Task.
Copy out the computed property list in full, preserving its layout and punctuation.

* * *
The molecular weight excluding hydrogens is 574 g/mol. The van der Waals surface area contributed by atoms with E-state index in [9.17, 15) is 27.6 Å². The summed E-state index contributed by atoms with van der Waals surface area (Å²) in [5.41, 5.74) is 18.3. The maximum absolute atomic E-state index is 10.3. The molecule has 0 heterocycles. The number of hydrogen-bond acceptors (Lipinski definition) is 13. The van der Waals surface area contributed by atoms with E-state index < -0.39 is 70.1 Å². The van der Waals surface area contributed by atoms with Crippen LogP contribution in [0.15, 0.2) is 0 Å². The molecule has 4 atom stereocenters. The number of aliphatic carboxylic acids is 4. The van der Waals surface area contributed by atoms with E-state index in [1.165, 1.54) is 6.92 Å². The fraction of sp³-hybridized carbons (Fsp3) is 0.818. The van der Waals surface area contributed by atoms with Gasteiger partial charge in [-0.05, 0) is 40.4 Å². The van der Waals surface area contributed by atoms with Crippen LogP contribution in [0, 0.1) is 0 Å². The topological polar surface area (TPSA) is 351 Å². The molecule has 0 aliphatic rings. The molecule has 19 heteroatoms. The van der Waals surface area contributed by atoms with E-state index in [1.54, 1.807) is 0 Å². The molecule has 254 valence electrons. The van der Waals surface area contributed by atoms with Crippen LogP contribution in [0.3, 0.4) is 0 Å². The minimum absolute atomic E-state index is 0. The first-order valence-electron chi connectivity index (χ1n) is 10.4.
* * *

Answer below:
The molecular weight excluding hydrogens is 574 g/mol. The van der Waals surface area contributed by atoms with E-state index in [9.17, 15) is 27.6 Å². The summed E-state index contributed by atoms with van der Waals surface area (Å²) in [5.41, 5.74) is 18.3. The maximum absolute atomic E-state index is 10.3. The molecule has 0 heterocycles. The number of hydrogen-bond acceptors (Lipinski definition) is 13. The van der Waals surface area contributed by atoms with E-state index < -0.39 is 70.1 Å². The van der Waals surface area contributed by atoms with Crippen LogP contribution in [0.15, 0.2) is 0 Å². The molecule has 4 atom stereocenters. The number of aliphatic carboxylic acids is 4. The van der Waals surface area contributed by atoms with E-state index in [1.165, 1.54) is 6.92 Å². The fraction of sp³-hybridized carbons (Fsp3) is 0.818. The van der Waals surface area contributed by atoms with Gasteiger partial charge in [-0.05, 0) is 40.4 Å². The van der Waals surface area contributed by atoms with Crippen LogP contribution in [0, 0.1) is 0 Å². The topological polar surface area (TPSA) is 351 Å². The molecule has 0 aliphatic rings. The molecule has 19 heteroatoms. The van der Waals surface area contributed by atoms with E-state index in [1.54, 1.807) is 0 Å². The molecule has 254 valence electrons. The van der Waals surface area contributed by atoms with Crippen LogP contribution in [0.3, 0.4) is 0 Å². The minimum absolute atomic E-state index is 0. The first-order valence-electron chi connectivity index (χ1n) is 10.4.